April 20, 2012 5:08 am
Financial experts agree that long-term investing is the surest way to build savings—and also that you do not need a lot of money to get started. What is critically important, however, is that you save on a consistent basis.
There are classes you can take, books you can read, and experts you can consult in order to learn the finer points of investing. To begin with, however, there are three fundamental steps you must take:
- Determine your savings goals. You need to know what your savings goals are in order to figure out how to get there. Let’s say you want to retire at age 65 with the same standard of living you have now. You can find retirement calculators online to help you determine how much money you will need in order to reach that goal.
- Evaluate the stock market. Guaranteed investments and savings bonds are great for reaching short-term goals. They generally return about 2-5 percent at best. But if you have some time to reach your goal, investing in the market will likely be your best approach. Averaged out over the last 25 years, despite some trying times, DOW returns have paid around 9 percent or 10 percent. Here’s the difference: Over 25 years, a $10,000 investment at a 3 percent rate of return will grow to $26,000. A 9 percent return will give you $86,000.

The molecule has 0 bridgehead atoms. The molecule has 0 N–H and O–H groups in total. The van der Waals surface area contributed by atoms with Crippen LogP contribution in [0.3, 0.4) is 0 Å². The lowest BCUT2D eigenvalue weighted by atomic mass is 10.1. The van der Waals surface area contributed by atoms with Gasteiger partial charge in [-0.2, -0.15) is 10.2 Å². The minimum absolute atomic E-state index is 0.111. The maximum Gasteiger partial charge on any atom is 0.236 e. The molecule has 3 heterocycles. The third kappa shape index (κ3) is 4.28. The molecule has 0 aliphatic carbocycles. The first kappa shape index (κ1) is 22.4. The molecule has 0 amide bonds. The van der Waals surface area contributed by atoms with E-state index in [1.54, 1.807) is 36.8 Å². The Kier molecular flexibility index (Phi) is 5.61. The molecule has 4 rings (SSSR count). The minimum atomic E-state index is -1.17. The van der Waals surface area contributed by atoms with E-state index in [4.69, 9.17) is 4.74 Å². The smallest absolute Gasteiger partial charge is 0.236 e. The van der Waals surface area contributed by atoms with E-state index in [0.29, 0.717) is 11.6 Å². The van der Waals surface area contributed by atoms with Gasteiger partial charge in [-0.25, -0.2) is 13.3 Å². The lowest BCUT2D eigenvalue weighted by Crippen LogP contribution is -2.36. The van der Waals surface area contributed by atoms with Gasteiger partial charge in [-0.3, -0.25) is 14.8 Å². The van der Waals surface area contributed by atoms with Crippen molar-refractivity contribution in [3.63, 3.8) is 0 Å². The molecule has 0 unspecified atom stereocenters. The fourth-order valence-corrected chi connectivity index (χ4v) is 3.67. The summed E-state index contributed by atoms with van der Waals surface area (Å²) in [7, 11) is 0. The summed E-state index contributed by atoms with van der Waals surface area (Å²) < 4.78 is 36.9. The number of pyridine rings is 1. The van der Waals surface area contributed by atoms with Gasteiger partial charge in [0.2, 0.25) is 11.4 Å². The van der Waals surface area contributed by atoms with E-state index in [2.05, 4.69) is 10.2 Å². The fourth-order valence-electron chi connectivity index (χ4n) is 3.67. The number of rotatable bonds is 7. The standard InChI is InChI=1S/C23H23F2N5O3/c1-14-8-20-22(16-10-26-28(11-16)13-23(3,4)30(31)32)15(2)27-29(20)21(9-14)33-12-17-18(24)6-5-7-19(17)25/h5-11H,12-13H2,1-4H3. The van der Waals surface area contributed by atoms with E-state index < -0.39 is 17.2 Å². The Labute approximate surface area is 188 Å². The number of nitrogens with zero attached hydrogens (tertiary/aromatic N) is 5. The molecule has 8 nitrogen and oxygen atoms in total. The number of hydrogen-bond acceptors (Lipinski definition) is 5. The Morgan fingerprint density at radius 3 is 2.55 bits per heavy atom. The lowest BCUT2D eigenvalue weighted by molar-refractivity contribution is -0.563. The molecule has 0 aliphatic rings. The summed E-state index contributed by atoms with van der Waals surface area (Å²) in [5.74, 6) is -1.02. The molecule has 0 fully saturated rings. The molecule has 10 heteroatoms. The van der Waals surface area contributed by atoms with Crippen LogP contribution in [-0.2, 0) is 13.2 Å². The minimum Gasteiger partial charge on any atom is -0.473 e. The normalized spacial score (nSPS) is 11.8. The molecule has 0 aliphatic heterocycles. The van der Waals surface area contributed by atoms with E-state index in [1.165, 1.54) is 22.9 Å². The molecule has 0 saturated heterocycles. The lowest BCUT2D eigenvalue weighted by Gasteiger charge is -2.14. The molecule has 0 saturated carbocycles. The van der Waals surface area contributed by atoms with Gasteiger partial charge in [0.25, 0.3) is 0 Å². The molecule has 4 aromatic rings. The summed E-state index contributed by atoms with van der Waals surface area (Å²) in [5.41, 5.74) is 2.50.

- Understand that time is money and plan accordingly. For saving money to be successful, it must be approached as a long-term plan—there are no get-rich-quick plans that really work. Therefore, it makes sense that the earlier you start to save, the more money you will have at retirement. In these scenarios, assume a 10 percent rate of return compounded annually:
- Begin investing $100 per month at age 30 until you reach age 65. At that point, you will have about $345,000 in investments. You will have put in $42,000 over the 35 year span. The other $303,000 is from the growth of your money over time.
- Begin the same $100-per-month saving plan at age 20. At age 65, you will have about $916,000. You will have invested $54,000. The other $862,000 is from the growth of your money over time.
Published with permission from RISMedia.